More in line with your take on curation/creation, e.g. by your mention of the Huffington Post, let me see if what I do next will be considered sponging or new synthesis.

So over the past few days, I’ve read:

One is a news article, the next is a blog entry, and the last is a book review, but all three are essentially about light bulbs.  The news article talks about the new laws that will strongly limit the sale of incandescent light bulbs, ending what might call the era of Edison.  The book review mentions how the advent of the Edison era was so significant, saying “More than any other breakthrough, the combination of electric power and lighting has changed the course of humanity for the better in a briefer span than all the advances before it, going back to the advent of fire itself.”  Having not gone to electrical engineering school at the beginning of the Edison era, I know very little about traditional lighting.  Though having gone to school as the Edison era ended, I did learn a little bit about nanophotonics.

Anyway, the most interesting among the three is the blog post, which talks across eras and says:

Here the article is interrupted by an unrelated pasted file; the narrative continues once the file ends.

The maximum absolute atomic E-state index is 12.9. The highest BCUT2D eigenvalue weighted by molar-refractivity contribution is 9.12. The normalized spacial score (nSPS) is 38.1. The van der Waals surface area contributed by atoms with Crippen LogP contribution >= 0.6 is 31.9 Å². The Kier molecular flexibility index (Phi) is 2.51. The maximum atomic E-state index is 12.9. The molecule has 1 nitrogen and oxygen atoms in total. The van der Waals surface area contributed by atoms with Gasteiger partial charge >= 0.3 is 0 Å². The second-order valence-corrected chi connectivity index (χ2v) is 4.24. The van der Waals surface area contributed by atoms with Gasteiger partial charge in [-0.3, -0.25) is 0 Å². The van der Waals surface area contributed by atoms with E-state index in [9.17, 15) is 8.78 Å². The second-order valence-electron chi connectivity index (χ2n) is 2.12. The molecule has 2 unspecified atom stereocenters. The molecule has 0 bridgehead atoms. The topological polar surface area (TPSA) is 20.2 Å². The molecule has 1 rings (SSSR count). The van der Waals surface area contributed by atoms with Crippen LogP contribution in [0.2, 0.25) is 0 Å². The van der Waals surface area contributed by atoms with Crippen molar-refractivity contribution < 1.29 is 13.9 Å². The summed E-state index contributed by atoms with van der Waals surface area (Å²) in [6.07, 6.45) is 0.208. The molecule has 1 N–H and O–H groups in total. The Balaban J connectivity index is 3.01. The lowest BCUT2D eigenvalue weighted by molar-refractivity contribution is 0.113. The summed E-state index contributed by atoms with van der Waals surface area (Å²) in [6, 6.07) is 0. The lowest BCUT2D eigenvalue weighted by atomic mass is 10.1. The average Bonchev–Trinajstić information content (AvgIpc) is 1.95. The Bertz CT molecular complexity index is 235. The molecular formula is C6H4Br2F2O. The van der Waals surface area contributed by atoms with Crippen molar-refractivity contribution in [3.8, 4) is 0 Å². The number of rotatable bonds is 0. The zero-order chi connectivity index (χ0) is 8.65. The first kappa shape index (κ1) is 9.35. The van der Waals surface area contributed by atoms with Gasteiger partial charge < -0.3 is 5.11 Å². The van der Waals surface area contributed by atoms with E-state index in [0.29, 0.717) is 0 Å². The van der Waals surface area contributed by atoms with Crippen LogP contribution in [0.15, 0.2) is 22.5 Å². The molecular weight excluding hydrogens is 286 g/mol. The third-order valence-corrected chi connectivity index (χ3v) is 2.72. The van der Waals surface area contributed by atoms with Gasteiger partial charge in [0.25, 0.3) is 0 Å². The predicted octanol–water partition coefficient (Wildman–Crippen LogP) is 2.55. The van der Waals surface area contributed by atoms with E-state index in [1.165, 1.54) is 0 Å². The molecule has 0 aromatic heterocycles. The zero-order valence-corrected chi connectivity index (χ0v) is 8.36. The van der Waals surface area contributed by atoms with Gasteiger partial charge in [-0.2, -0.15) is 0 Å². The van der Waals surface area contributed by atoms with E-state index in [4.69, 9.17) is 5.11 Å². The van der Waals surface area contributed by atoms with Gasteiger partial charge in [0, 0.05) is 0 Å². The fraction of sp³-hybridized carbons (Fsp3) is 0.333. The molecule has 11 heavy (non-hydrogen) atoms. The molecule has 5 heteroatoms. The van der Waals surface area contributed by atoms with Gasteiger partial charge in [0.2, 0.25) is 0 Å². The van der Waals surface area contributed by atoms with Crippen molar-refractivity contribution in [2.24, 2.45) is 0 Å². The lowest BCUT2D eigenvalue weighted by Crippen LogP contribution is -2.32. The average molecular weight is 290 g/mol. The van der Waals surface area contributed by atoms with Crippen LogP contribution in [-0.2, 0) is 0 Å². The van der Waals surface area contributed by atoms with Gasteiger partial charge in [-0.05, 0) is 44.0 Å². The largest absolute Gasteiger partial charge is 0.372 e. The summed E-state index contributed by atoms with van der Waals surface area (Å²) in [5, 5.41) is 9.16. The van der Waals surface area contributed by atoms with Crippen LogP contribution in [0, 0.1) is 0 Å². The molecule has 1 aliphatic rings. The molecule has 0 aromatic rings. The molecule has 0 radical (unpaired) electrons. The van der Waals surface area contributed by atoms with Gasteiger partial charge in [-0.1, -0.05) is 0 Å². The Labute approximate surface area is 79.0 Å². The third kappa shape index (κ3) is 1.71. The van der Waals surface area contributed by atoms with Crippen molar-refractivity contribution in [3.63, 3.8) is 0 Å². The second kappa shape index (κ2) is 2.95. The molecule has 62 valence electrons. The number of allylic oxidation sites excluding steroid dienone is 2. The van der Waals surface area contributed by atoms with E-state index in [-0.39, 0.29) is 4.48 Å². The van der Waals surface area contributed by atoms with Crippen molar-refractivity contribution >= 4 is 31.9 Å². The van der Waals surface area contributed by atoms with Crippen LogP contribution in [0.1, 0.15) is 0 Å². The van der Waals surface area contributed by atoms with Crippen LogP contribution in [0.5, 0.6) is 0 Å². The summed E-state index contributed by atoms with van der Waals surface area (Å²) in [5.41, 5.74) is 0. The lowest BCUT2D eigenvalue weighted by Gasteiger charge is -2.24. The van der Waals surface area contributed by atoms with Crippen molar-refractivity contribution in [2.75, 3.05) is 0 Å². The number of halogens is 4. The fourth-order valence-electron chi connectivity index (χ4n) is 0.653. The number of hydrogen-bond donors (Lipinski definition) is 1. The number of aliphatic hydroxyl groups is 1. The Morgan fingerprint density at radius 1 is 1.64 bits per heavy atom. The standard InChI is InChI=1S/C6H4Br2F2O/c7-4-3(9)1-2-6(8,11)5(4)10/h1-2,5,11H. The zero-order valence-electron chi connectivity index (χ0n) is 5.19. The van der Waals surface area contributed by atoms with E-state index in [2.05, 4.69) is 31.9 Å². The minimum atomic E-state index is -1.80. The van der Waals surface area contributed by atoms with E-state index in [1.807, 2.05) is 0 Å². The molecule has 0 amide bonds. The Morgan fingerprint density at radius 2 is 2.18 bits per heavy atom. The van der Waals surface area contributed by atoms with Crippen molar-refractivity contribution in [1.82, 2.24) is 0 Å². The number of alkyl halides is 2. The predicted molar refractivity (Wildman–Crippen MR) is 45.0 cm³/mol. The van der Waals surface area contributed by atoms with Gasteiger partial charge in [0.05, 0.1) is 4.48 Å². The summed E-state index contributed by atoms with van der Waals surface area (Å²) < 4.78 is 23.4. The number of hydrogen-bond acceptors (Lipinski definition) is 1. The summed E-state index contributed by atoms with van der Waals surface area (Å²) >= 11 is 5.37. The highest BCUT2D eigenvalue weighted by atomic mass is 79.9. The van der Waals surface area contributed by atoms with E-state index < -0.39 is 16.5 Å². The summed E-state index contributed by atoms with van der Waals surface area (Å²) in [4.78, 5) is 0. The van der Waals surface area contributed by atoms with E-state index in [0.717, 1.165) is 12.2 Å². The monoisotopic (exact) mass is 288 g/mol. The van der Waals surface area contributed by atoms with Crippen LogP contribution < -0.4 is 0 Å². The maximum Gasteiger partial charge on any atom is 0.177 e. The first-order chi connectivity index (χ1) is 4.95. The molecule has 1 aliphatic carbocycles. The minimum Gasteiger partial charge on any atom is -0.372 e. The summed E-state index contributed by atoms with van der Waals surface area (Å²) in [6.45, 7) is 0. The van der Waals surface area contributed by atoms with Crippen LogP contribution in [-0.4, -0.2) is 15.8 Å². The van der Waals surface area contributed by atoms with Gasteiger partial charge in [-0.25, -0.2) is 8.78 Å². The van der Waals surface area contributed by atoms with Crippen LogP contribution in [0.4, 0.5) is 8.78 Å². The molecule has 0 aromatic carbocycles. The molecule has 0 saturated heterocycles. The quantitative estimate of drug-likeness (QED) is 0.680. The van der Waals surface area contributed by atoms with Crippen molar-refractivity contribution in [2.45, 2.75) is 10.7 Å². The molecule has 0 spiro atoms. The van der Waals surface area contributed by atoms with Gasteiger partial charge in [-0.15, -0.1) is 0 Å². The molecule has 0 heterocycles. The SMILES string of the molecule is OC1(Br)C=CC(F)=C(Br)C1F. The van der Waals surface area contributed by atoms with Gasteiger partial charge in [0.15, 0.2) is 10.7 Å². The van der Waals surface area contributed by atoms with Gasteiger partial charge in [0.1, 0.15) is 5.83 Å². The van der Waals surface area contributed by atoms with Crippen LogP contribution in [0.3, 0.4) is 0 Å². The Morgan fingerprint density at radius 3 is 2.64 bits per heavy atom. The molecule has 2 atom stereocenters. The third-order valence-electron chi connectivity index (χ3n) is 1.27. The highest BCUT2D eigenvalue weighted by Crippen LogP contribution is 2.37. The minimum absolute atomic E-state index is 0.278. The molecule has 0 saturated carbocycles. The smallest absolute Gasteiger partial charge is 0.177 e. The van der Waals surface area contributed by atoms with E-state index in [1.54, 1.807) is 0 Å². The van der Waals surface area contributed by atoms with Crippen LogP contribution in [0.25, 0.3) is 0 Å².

Consider what’s happened with lighting over the past three centuries. As people have switched from candles to oil-powered lamps to incandescent bulbs and beyond, the amount of energy needed to produce a unit of light has plummeted. Yet people have found so many new places to light that today we spend the same proportion of our income on light as our much poorer ancestors did in 1700

More specifically, this statement is based on a paper that shows historical data is “consistent with a simple expression in which per-capita consumption of artificial light varies linearly with the ratio between per-capita gross domestic product and cost of light.”  The authors make no serious attempt to explain the origin of the observed phenomenon.  They do conjecture, however, that similar phenomena might be found in historical studies of other things with environmental impact, such as transportation.  These are related to what is often called the rebound effect.

Let me put forth a potential explanation for this phenomenon.  Light is a well-known metaphor for truth: tamaso mā jyotir gamaya (from darkness, lead me to light), and its derivative Dark Side.  But moreover it can be thought of as a tool for shaping moral spaces.

Interestingly, there have been several studies in several areas showing a kind of psychological homeostasis and regulatory balancing with respect to things like risk or morality.

So the explanation I am putting forth is that expenditures on light are rather like altruistic behaviors and are held in balance through moral regulation.  Not only that, but with the increasing efficiency of lighting, social norms on what is meant by “well-lit” tend to increase.  Thus the dynamic interaction between morality and social norms leads to consistent income light fraction over time.

I wonder how psychophysical laws play into things.